Many governments are reclaiming a role that had been pretty well ceded to ENGOs and other private organizations over the past few decades – state governance of forest certification.
According to the authors of From governance to government: The strengthened role of state bureaucracies in forest and agricultural certification, this has become more noticeable following the recent rise of state-driven schemes for certifying timber legality as well as palm oil production in places such as Indonesia.
Their report sums up findings from a variety of recent studies and suggests, they say, that public administrations are beginning to reclaim certification authority through state-led mandatory schemes as part of a trend away from “transnational private governance to international state-driven governance.” Read more…
As global trade has expanded, there has also been an accompanying increase in invasions of insects and pathogens into areas where they never before existed.
In many cases these invasions have caused significant forest damage, negative economic impacts and loss of forest ecosystem services.
Meanwhile, climate change is affecting the geographic distribution of host trees and their associated insects and pathogens. Increased pest impacts – both native and alien – can be expected.
Rapid Response to Illegal Timber Trade – Global Assessment Under Way
The theme of this year’s World Environment Day (WED), celebrated on 5 June 2016, is: “The Illegal Trade in Wildlife”. As timber and timber products fall into this very category, this is bringing a hot topic of forestry into the limelight: illegal timber logging. While there is plenty of scientific literature on this subject, a systematic assessment and synthesis has so far been lacking. Now the Global Forest Expert Panels (GFEP), an initiative in the Collaborative Partnership on Forests (CPF) under the coordination of IUFRO, is tackling this task in a Rapid Response Assessment on Illegal Timber Trade.
Managed forests are important landscape components in tropical regions. But an understanding of the response of the forests’ biodiversity to silvicultural interventions has been limited.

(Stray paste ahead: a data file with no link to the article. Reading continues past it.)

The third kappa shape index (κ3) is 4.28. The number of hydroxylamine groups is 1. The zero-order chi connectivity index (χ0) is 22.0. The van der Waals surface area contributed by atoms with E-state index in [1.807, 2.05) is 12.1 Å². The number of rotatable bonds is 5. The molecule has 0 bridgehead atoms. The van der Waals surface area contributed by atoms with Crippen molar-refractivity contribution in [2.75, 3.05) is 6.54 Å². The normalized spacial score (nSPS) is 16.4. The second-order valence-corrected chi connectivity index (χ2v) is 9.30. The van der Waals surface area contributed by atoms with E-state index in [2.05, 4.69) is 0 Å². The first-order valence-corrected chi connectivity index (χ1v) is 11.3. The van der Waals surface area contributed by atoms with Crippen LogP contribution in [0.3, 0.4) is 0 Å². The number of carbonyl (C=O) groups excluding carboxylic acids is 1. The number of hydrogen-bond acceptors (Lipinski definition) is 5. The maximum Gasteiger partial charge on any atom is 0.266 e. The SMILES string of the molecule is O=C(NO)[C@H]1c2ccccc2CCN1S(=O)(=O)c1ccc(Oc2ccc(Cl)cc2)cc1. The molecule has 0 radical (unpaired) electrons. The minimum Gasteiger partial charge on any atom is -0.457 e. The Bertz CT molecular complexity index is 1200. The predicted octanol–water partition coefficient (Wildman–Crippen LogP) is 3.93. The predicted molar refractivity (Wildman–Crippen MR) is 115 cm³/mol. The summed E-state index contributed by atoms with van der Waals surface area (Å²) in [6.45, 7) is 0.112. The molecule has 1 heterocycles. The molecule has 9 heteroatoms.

Finding out more about how that biodiversity responds was a fundamental question behind the research leading to the publication of Medium-term dynamics of tree species composition in response to silvicultural intervention intensities in a tropical rain forest. Read more…
Global teak support program by IUFRO, TEAKNET and FAO underway
Experts from the Asia Pacific region and from overseas convened in a side event at the Asia-Pacific Forestry Week, in Pampanga, Philippines, on 24 February, to discuss the way forward in promoting teak (Tectona grandis) as one of the major high-value tropical timber species. Current trends show that global demand for and importance of teak will significantly increase as a business opportunity for the private sector and as a means of income for smallholder farmers. Read more…
The project, a joint undertaking by four research and five civil society organizations from Europe and Latin America, was initiated in 2012 and is being financed by the European Union for a four-year period.
Its overall objective is to develop ecosystem-based strategies for adaptation to climate change in three Latin American Model Forests – in Bolivia, Argentina and Chile. Read more…